Edmonton will soon be producing a new source of fuel, and it’s probably not what you’d expect from a city in the middle of oil country.
“Right now we’re achieving about a 60-percent recovery of the waste stream that we get here at the Waste Management Centre,” Waste Management Services public education specialist Neil Burkard says. “When this whole biofuels and shredding operation is in the works, we’ll have 90 percent diversion, and that will be one of the highest recovery rates of any city on the planet.”
Most of the 40 percent of municipal waste that is currently trucked to a landfill outside of the city will be turned into biofuel when the facility is ready to go—likely by the end of this year—at the city’s Waste Management Centre. The operation will take garbage that cannot be composted or recycled and put it through a process to turn it into potato chip-sized material called feedstock or RDF (refuse-derived fuel). Burkard is excited about this since the feedstock that is created from garbage will then be used as a fuel source to create more feedstock.
“It’s going to get two purposes: it’s going to become the feedstock for creating energy to heat the material up which is being turned into the gasified material,” he says, adding, “It’s bloody awesome because you’re not having to consume another source of energy.”
The feedstock will then be heated to over 700 degrees C inside a biochamber where the bonds of the material will be cracked to form a synthetic gas (syngas) made of hydrogen and carbon monoxide. Then it will be turned into 36 million litres of methanol and, in a few years’ time, ethanol.
“More than likely you won’t see a lot of methanol in vehicles other than in windshield washer fluid. It’s the additive so it doesn’t freeze. But there’s lots of options to use methanol in the Edmonton area,” says Jim Schubert, general supervisor of conversion technologies for EWMS. He points out that methanol can be used to make specialty chemicals for the pulp and paper industry or in the production of formaldehyde.
The biofuel itself will come from ethanol. “They can add the process train to take it from methanol to ethanol and then more than likely you’ll see it in gasoline blends because it is mandated in the province now to have five-percent ethanol in all gasoline blends. It’s not happening everywhere, but slowly it will,” Schubert adds.
Dr David Stuart, associate professor in the University of Alberta’s biochemistry department, explains a bit further how ethanol is used as a fuel source. “Ethanol is one of the most commonly used biofuels; that’s in large part because it’s really easy to make. As a culture, we’ve been doing that since the Egyptians, and that is simply getting sugar or starch and feeding it to yeast, and as part of their natural metabolism, they create ethanol. But ethanol is not a really great biofuel in part because it mixes with water and you don’t want water getting into your engine, and also, the energy from fuel comes from breaking carbon bonds. Ethanol has only two carbons whereas gasoline, for example, or diesel fuel are very long chains of carbon, so they’re much more energy dense.”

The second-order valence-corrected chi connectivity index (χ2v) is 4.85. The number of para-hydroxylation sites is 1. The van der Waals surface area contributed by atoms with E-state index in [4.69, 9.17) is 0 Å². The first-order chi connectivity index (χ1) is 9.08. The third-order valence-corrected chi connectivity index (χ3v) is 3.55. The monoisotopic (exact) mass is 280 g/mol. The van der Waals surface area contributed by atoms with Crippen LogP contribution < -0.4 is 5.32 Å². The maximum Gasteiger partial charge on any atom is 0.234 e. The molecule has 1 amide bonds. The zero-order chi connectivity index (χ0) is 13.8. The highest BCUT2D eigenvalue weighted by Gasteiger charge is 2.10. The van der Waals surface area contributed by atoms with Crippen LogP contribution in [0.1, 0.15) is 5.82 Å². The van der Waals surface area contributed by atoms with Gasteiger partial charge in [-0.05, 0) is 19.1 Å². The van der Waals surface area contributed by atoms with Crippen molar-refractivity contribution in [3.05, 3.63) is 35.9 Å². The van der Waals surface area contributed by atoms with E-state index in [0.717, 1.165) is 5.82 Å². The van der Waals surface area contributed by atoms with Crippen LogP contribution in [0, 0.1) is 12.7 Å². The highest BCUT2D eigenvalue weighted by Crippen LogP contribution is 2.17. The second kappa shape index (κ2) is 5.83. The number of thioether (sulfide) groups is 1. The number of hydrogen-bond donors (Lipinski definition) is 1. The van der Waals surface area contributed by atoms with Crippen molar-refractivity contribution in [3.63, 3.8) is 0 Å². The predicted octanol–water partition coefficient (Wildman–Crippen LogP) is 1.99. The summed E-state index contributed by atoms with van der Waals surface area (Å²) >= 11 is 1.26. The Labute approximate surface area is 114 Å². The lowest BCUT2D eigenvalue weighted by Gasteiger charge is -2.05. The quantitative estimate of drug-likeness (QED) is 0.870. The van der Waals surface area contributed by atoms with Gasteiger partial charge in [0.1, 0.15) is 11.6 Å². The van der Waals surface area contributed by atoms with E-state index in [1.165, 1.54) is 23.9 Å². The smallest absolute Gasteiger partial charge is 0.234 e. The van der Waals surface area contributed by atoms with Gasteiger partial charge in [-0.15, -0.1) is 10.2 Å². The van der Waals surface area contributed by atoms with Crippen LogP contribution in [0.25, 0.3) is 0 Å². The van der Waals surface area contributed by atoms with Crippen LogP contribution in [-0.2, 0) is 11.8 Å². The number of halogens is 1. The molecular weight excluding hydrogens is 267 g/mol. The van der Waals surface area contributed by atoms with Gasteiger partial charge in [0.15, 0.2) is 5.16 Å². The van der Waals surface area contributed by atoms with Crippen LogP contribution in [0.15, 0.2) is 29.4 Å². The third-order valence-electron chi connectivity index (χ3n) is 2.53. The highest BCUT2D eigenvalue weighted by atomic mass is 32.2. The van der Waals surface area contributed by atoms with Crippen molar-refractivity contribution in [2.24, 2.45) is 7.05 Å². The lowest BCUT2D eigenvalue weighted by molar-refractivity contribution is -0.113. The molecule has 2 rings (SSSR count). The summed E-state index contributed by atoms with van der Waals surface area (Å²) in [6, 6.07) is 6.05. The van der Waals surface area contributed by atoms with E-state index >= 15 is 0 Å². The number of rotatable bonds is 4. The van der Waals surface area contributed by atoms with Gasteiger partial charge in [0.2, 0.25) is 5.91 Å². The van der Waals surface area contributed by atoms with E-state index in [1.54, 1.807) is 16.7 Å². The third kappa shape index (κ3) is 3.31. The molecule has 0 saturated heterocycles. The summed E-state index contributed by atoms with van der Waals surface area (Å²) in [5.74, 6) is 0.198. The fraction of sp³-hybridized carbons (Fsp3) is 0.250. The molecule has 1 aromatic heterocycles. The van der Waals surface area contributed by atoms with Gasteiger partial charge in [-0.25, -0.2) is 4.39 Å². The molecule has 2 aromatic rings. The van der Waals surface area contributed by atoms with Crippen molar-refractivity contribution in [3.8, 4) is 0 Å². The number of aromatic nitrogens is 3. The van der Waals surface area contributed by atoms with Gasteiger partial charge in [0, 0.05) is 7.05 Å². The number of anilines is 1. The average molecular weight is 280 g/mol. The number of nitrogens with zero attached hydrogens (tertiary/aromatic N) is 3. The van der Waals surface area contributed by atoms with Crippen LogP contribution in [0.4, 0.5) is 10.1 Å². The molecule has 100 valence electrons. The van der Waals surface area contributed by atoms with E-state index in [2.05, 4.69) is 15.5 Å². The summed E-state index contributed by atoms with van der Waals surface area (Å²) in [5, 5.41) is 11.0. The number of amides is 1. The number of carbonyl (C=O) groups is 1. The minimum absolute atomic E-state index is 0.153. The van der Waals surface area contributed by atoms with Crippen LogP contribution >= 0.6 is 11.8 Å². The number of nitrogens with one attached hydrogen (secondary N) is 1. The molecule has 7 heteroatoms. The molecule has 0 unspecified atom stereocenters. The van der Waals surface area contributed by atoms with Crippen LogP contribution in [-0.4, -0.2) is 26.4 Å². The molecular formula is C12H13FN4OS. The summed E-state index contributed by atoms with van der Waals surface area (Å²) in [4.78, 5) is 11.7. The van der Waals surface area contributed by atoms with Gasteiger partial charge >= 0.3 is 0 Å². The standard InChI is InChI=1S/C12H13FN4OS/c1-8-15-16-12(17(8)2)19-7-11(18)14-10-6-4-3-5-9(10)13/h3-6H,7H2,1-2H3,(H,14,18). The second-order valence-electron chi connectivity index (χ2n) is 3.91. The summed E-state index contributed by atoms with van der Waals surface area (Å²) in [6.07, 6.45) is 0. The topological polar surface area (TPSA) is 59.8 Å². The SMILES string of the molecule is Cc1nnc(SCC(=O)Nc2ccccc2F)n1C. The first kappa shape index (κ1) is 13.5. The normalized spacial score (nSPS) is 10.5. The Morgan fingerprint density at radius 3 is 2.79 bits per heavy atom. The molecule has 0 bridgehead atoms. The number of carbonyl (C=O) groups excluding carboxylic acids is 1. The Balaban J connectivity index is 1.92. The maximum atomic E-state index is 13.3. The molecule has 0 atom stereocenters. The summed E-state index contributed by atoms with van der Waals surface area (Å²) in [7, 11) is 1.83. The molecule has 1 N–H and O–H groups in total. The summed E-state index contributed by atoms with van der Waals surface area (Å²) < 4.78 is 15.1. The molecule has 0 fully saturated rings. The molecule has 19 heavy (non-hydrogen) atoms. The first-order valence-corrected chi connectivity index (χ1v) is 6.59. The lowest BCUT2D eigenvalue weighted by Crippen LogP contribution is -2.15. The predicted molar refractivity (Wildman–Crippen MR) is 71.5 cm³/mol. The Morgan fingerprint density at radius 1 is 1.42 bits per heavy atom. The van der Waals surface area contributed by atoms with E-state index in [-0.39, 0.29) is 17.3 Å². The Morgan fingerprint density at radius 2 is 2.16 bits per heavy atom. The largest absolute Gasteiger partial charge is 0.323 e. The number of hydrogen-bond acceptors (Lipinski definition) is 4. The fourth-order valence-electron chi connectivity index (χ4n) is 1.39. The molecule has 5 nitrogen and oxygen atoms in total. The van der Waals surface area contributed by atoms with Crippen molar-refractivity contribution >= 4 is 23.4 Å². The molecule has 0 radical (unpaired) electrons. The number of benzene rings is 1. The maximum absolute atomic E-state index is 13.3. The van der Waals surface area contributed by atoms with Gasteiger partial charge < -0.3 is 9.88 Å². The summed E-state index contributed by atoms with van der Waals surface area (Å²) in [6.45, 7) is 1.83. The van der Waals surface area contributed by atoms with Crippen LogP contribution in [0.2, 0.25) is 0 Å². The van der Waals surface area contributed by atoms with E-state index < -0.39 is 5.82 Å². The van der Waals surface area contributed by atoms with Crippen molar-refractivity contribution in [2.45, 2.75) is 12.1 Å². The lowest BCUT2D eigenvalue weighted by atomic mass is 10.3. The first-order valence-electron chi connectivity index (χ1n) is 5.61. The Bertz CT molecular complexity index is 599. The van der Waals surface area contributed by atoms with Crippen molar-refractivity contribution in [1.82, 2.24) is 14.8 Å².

Stuart says when ethanol is blended with gasoline it adds a biological component that reduces the amount of fossil fuel used, but it still has a somewhat lower energy content.
“One thing that people don’t always understand about biofuels is that we want to use biofuels because it’s green and less polluting so [there is] less greenhouse gas, but when you burn a biofuel it releases carbon dioxide the same as if you burn gasoline,” Stuart says. “But the great thing about a biofuel approach is that the CO2 that’s released by burning the biofuel is then used by plants to grow because that’s where they get their carbon and then you take the plants, make the fuel and you burn it. So it becomes a fairly rapid cycle and in that sense it’s sustainable.”
While there may still be a lot of oil in the ground, Stuart says the burning of fossil fuels is only a one-way movement of carbon since nothing is returned to the ground. “All that oil in the ground comes from plants originally, but it takes a few hundred thousand years to make the oil,” he explains. “So we don’t really have the time to wait a few hundred thousand years to make that cyclic process. So that’s one of the great advantages of biofuel.”
Enerkem is the company the City has teamed up with to convert the garbage that cannot be recycled or composted into biofuel. However, there will still be about 10 percent of waste left over that will not work as a fuel and will end up in the landfill. But Schubert says that after the biofuel centre is up and running, perhaps down the road they’ll be able to look at how to convert that remaining 10 percent of waste into fuel. In fact, the department he works for is already testing out different forms of waste to see if they could be turned into biofuel.
Not all materials can easily be turned into methanol or ethanol, such as hazardous waste or even large amounts of PVC plastic used in window frames.